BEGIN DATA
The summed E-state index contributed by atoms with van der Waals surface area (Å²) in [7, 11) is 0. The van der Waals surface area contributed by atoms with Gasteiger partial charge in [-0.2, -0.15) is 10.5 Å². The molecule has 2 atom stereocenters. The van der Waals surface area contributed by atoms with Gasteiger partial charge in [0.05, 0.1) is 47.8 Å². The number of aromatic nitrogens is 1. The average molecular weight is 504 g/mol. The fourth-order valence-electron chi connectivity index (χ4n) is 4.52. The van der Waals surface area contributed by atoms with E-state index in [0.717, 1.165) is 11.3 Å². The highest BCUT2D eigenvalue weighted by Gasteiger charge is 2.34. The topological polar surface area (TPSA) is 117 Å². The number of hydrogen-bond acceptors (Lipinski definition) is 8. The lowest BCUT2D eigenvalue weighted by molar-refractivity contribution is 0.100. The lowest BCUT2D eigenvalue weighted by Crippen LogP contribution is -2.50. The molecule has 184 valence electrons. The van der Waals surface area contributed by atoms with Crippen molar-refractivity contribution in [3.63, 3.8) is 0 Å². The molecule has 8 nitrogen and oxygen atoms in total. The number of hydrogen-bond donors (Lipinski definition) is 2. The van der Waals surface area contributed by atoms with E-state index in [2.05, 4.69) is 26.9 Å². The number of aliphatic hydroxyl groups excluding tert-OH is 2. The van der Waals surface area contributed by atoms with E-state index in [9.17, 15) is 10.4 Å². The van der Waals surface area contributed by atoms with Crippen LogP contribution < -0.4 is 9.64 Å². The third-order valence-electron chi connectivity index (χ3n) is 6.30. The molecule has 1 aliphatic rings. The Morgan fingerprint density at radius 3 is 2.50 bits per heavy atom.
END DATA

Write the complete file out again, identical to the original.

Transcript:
The summed E-state index contributed by atoms with van der Waals surface area (Å²) in [7, 11) is 0. The van der Waals surface area contributed by atoms with Gasteiger partial charge in [-0.2, -0.15) is 10.5 Å². The molecule has 2 atom stereocenters. The van der Waals surface area contributed by atoms with Gasteiger partial charge in [0.05, 0.1) is 47.8 Å². The number of aromatic nitrogens is 1. The average molecular weight is 504 g/mol. The fourth-order valence-electron chi connectivity index (χ4n) is 4.52. The van der Waals surface area contributed by atoms with E-state index in [0.717, 1.165) is 11.3 Å². The highest BCUT2D eigenvalue weighted by Gasteiger charge is 2.34. The topological polar surface area (TPSA) is 117 Å². The number of hydrogen-bond acceptors (Lipinski definition) is 8. The lowest BCUT2D eigenvalue weighted by molar-refractivity contribution is 0.100. The lowest BCUT2D eigenvalue weighted by Crippen LogP contribution is -2.50. The molecule has 184 valence electrons. The van der Waals surface area contributed by atoms with Crippen molar-refractivity contribution in [3.63, 3.8) is 0 Å². The molecule has 8 nitrogen and oxygen atoms in total. The number of hydrogen-bond donors (Lipinski definition) is 2. The van der Waals surface area contributed by atoms with E-state index in [2.05, 4.69) is 26.9 Å². The number of aliphatic hydroxyl groups excluding tert-OH is 2. The van der Waals surface area contributed by atoms with E-state index in [9.17, 15) is 10.4 Å². The van der Waals surface area contributed by atoms with Crippen LogP contribution < -0.4 is 9.64 Å². The third-order valence-electron chi connectivity index (χ3n) is 6.30. The molecule has 1 aliphatic rings. The Morgan fingerprint density at radius 3 is 2.50 bits per heavy atom.